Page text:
September 18 - 23, 2016
San Diego, CA
The Summer Sports Clinic offers adventure sports and recreational activities such as sailing, surfing, track and field events, kayaking and cycling (hand and tandem), to those who were recently injured. Complimenting the therapy provided in daily rehabilitation programs, the Clinic shares a glimpse of the many exciting recreational opportunities awaiting those Veterans who accept the challenge. With the variety of water and summer sports available at the Clinic, this week-long journey hosts Veterans from all over the country who have a variety of injuries, ranging from traumatic brain injury and polytrauma, to spinal cord injury or loss of limb. Its fundamental purpose is to provide early intervention for Veterans battling back from injury, not only strengthening their bodies but overcoming and improving their overall being and self-worth.
The registration deadline has past for this event. Registration is now closed.
Important NVSSC Information
U.S. Department of Veterans Affairs (VA)
VA is committed to improving the quality of life for Veterans with disabilities. Participants will develop sports skills and take part in a variety of adaptive sports workshops. Clinic participation demonstrates that having a physical or visual disability is not an obstacle to an active rewarding life.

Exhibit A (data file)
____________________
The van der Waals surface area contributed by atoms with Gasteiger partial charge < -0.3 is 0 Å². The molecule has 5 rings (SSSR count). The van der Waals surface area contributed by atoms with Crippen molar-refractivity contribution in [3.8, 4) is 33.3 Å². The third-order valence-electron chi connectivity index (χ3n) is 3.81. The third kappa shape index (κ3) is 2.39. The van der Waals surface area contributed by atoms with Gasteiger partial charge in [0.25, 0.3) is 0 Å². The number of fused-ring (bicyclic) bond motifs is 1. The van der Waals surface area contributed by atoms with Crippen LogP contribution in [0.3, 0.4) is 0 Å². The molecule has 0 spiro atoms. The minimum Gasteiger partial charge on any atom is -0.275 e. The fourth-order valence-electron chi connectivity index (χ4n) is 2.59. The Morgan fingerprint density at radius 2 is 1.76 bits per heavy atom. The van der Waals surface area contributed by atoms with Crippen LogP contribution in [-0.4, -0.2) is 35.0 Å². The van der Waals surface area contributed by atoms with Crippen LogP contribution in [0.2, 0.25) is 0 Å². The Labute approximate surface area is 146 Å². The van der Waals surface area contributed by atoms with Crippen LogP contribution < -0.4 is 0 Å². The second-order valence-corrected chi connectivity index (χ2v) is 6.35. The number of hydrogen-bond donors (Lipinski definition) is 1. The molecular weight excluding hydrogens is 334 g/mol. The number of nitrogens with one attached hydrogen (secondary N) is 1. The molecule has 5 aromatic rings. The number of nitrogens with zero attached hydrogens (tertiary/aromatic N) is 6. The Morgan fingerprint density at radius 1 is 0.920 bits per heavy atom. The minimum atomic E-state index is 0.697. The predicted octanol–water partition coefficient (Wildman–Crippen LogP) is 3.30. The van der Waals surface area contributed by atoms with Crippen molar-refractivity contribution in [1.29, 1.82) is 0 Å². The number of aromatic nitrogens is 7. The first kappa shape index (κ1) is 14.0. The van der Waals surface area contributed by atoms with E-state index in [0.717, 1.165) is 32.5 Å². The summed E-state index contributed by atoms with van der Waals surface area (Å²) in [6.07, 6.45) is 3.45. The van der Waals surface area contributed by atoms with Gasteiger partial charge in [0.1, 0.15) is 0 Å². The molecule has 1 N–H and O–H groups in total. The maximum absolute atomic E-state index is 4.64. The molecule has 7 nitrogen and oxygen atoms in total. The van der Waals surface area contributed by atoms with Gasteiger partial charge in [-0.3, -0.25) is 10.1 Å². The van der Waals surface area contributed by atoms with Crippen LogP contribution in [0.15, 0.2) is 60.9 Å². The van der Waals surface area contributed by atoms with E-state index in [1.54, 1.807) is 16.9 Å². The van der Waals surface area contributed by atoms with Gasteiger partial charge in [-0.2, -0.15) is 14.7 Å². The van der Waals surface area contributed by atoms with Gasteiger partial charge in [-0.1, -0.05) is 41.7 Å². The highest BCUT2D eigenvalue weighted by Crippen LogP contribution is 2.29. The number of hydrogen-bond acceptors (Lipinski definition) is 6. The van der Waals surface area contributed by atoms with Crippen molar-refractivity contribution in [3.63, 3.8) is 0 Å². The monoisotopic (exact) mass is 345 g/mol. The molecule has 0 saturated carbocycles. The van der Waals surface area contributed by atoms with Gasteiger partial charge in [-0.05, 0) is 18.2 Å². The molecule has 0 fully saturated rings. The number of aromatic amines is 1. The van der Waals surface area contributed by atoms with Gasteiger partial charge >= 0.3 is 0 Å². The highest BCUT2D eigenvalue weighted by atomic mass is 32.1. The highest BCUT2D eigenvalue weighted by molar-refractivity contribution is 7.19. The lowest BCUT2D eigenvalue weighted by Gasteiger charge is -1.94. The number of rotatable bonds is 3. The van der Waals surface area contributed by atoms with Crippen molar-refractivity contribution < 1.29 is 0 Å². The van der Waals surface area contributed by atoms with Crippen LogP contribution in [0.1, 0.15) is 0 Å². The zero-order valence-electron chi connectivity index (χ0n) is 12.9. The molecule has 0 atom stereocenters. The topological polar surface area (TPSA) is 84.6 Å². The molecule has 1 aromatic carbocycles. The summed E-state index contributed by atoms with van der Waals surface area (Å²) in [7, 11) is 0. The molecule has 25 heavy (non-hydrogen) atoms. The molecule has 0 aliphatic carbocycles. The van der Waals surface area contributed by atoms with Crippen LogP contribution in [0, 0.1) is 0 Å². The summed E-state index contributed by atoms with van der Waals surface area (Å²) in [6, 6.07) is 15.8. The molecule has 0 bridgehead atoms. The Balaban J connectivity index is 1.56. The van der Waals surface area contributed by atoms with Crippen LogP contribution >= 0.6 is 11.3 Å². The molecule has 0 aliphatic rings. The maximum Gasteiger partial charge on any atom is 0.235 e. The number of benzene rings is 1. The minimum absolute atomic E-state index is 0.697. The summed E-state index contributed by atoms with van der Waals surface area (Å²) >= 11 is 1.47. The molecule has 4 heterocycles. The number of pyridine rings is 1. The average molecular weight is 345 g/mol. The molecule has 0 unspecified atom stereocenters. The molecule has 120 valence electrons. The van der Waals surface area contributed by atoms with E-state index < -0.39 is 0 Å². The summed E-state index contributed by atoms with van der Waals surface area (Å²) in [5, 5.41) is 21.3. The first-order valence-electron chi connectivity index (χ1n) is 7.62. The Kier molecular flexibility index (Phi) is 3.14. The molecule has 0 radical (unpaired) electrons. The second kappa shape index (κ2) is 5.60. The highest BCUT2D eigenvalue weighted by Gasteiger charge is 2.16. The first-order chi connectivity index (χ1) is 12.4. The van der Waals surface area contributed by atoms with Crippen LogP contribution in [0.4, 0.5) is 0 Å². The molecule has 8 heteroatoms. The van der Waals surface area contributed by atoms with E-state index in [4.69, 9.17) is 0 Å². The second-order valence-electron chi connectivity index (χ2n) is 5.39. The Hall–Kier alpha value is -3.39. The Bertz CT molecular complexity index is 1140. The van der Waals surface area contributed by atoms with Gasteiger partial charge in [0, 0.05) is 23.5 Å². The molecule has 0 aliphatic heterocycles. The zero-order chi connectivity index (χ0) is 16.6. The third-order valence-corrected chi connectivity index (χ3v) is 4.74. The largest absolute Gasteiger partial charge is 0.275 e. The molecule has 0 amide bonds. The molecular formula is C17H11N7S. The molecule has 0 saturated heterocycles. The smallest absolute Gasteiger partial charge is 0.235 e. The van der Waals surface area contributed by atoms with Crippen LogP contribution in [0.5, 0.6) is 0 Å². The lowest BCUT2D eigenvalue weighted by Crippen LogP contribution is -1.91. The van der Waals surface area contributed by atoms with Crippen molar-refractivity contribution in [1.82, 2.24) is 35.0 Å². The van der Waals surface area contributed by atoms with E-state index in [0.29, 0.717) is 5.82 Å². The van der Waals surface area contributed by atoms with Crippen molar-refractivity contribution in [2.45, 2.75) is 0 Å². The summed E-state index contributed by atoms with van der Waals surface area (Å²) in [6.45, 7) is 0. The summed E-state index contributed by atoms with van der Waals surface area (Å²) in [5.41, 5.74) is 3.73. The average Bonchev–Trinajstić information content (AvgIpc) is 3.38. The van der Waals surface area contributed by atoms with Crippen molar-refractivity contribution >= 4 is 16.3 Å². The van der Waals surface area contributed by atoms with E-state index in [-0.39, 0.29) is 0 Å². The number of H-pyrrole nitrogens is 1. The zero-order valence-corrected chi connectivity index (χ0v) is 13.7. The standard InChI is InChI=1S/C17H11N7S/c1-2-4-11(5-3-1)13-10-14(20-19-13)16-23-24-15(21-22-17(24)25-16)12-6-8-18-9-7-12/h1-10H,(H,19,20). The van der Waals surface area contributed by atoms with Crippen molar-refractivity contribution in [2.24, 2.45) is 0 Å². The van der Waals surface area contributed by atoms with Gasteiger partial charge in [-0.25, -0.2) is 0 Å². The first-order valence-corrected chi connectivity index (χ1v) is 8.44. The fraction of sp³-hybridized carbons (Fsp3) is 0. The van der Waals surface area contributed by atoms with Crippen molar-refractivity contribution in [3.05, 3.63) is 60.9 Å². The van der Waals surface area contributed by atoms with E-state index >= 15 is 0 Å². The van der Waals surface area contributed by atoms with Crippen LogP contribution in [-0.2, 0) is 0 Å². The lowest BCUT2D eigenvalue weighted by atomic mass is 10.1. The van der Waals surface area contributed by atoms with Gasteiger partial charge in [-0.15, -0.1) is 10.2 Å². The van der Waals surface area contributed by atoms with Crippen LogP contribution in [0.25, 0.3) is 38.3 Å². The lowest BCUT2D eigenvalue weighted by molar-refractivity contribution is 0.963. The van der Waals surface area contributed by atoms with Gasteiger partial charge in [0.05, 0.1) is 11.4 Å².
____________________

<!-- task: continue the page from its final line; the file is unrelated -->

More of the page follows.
VA San Diego Healthcare System
Jeremy Henderson is accustomed to helping others. As a peer specialist at the Roseburg VA Medical Center in Oregon, Jeremy provides support to Veterans undergoing mental health treatment. A former Army combat engineer with two deployments to Iraq, he is a Veteran serving Veterans. This week, he was one of more than 100 participants at the National Veterans Summer Sports Clinic.
Shortly after getting out of the service he began working at the Roseburg VA. He said he enjoys working with other combat OEF/OIF Veterans and shares many of their experiences.
“I would like to continue supporting Veterans,” he said.
With encouragement from his VA colleagues, Jeremy participated in his first Summer Sports Clinic in 2013. His wife and caregiver, Candice Henderson, joined him at the clinic this year. She said she’s helping him get outside his comfort zone. “I’m the more talkative one of the two of us and I think I help Jeremy relax while he’s here,” she said. “It’s also a huge advantage for me to be able to see him around other Veterans—his peers.”
Jeremy said he’s socializing with other team members at the clinic and putting his peer specialist skills to work by building connections with fellow Veterans. He even reconnected with four Veterans that he met last year.
His experience at the clinic has also inspired him to get more involved in his hometown. An avid BMX rider growing up, Jeremy hadn’t been on a bike since childhood, until he cycled at the Summer Sports Clinic. Now, he incorporates cycling, as well as swimming and rock climbing, into his regular fitness routine.